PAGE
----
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Disease Markers
Volume 2014, Article ID 124218, 12 pages
Review Article

The Use of Functional Genomics in Conjunction with Metabolomics for Mycobacterium tuberculosis Research

School for Physical and Chemical Sciences, Centre for Human Metabonomics, North-West University, Private Bag x6001, Box 269, Potchefstroom 2531, South Africa

Received 20 August 2013; Revised 3 December 2013; Accepted 14 February 2014; Published 18 March 2014

Academic Editor: Andreas Pich

Copyright © 2014 Conrad C. Swanepoel and Du Toit Loots. This is an open access article distributed under the Creative Commons Attribution License, which permits unrestricted use, distribution, and reproduction in any medium, provided the original work is properly cited.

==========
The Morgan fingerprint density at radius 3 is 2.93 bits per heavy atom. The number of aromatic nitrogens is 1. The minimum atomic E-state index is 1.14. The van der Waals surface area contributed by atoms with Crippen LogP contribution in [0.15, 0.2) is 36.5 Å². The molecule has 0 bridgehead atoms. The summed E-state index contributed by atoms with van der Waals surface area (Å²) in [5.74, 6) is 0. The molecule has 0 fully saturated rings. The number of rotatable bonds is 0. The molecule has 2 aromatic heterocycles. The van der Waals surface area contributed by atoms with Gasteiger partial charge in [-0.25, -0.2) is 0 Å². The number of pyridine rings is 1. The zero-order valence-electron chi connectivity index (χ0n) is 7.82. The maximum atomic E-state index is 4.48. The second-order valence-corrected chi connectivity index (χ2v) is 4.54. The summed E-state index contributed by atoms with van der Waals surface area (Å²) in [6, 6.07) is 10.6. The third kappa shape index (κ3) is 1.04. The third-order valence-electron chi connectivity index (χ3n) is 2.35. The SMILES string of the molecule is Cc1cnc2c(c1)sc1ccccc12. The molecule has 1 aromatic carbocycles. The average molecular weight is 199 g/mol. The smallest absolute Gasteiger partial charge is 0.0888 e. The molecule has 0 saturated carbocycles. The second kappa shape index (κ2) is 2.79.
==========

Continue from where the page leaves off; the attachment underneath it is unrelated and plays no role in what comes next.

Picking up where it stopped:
Tuberculosis (TB), caused by Mycobacterium tuberculosis, is a fatal infectious disease, resulting in 1.4 million deaths globally per annum. Over the past three decades, genomic studies have been conducted in an attempt to elucidate the functionality of the genome of the pathogen. However, many aspects of this complex genome remain largely unexplored, as approaches like genomics, proteomics, and transcriptomics have failed to characterize them successfully. In turn, metabolomics, which is relatively new to the “omics” revolution, has shown great potential for investigating biological systems or their modifications. Furthermore, when these data are interpreted in combination with previously acquired genomics, proteomics and transcriptomics data, using what is termed a systems biology approach, a more holistic understanding of these systems can be achieved. In this review we discuss how metabolomics has contributed so far to characterizing TB, with emphasis on the resulting improved elucidation of M. tuberculosis in terms of (1) metabolism, (2) growth and replication, (3) pathogenicity, and (4) drug resistance, from the perspective of systems biology.